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Level female representatives in US is low.


The two pictures are samples of Swedish and US elected officials, and they show a clear difference in the male-female ratio. According to nationmaster.com women in Sweden hold 42.7% seats in parliament (one single house), whereas the US has 13.8% of the seats (averaged for senate plus house) held by women. Not surprisingly, Sweden takes in the top position on this list, but possibly much to your surprise is that the United States is only sixty-first. The world average of nationally elected female representatives stands at 13.2% of the available seats.

When looking at this simple example it becomes obvious that democracies are not all the same: they differ like finger prints differ in humans. The Swedish form of proportional elections does a better job in electing representatives that are more representative of who the people are and therefore what the people want. In general the female population is often slightly larger than 50% of the total population (women live longer than men). And though there are no governments in the world that have a house of representatives with more than 50% female representatives, those nations that are still holding elections in districts do not get much more than 1 in 4 female elected officials. The United States coming in as a mere number 61 (date: April 2006) with less than 1 in 7 representatives being female is quite disappointing, isn't it?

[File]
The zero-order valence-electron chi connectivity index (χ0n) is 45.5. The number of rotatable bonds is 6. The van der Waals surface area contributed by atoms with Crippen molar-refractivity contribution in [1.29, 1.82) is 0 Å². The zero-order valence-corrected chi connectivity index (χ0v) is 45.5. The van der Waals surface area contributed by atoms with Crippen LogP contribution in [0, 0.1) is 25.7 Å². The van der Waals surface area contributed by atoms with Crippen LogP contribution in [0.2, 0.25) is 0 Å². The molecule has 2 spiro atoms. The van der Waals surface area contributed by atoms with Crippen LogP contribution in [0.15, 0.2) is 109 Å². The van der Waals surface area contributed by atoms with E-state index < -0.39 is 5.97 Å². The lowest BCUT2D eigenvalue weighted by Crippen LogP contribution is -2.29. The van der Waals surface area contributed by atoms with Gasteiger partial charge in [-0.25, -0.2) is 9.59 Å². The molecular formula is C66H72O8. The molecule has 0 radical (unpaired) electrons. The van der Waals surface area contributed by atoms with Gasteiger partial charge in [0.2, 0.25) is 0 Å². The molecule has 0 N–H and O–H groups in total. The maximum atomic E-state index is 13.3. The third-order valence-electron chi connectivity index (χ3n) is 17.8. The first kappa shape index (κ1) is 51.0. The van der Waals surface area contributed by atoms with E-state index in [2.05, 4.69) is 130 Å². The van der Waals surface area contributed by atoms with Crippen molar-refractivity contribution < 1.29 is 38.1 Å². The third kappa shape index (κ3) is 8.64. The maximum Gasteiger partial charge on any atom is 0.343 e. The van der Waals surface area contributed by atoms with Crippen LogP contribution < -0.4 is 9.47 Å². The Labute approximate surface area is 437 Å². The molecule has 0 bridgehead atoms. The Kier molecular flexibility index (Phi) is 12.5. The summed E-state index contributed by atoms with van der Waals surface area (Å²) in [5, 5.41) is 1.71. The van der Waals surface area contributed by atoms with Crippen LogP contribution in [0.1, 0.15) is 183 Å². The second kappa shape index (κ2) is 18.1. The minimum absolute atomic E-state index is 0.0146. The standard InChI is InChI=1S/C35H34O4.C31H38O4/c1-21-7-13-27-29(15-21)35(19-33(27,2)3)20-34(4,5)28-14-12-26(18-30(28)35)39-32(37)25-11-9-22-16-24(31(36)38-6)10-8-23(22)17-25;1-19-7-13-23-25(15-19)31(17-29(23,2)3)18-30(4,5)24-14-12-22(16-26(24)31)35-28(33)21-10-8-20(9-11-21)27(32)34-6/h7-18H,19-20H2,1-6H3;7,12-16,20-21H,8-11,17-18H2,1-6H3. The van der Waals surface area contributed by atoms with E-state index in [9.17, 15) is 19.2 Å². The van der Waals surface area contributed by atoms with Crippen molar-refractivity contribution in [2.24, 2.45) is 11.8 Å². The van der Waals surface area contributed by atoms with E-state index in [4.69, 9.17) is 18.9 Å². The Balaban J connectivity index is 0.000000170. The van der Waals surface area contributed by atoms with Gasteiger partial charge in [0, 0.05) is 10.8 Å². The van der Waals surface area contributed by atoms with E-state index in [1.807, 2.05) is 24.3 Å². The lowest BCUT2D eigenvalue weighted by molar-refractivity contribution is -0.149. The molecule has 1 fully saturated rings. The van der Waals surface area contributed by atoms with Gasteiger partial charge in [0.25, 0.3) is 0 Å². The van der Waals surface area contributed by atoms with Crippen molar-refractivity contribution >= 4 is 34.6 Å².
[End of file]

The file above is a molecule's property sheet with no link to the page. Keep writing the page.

What is interesting about the nations in top of this list with the highest amount of female representatives is that they have a democracy based on full representation and tend to have one House of Representatives only. The top five nations do not have a Senate, tend to not have a president (but have a prime-minister who is not elected in a separate election), and one vote only — once every four years — delivers a body that is without a doubt more representative of the people's wishes than anything we have in California. People do not vote for winners like we do, they select their actual representatives. The national political system of Sweden is just one example of a different form of democracy that improves the voters' importance, and that makes politicians listen to all in society.